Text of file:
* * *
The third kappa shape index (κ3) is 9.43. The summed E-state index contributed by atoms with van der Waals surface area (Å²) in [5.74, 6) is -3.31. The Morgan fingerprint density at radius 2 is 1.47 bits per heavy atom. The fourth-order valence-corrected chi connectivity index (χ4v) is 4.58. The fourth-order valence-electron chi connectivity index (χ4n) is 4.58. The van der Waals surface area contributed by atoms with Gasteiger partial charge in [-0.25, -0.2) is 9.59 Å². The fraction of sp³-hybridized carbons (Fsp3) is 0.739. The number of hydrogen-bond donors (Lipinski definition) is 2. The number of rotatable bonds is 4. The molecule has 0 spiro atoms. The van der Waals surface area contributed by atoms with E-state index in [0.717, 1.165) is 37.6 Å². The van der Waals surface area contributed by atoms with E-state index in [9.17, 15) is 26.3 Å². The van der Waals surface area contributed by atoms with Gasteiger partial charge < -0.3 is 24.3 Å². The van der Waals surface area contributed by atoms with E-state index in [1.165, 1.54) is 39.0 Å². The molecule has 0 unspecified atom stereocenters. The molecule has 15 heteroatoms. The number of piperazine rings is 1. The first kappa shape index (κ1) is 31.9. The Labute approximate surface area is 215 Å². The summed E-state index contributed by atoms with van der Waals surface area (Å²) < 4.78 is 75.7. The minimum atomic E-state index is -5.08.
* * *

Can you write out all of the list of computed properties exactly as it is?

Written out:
The third kappa shape index (κ3) is 9.43. The summed E-state index contributed by atoms with van der Waals surface area (Å²) in [5.74, 6) is -3.31. The Morgan fingerprint density at radius 2 is 1.47 bits per heavy atom. The fourth-order valence-corrected chi connectivity index (χ4v) is 4.58. The fourth-order valence-electron chi connectivity index (χ4n) is 4.58. The van der Waals surface area contributed by atoms with Gasteiger partial charge in [-0.25, -0.2) is 9.59 Å². The fraction of sp³-hybridized carbons (Fsp3) is 0.739. The number of hydrogen-bond donors (Lipinski definition) is 2. The number of rotatable bonds is 4. The molecule has 0 spiro atoms. The van der Waals surface area contributed by atoms with E-state index in [0.717, 1.165) is 37.6 Å². The van der Waals surface area contributed by atoms with E-state index in [9.17, 15) is 26.3 Å². The van der Waals surface area contributed by atoms with Gasteiger partial charge < -0.3 is 24.3 Å². The van der Waals surface area contributed by atoms with E-state index in [1.165, 1.54) is 39.0 Å². The molecule has 0 unspecified atom stereocenters. The molecule has 15 heteroatoms. The number of piperazine rings is 1. The first kappa shape index (κ1) is 31.9. The Labute approximate surface area is 215 Å². The summed E-state index contributed by atoms with van der Waals surface area (Å²) < 4.78 is 75.7. The minimum atomic E-state index is -5.08.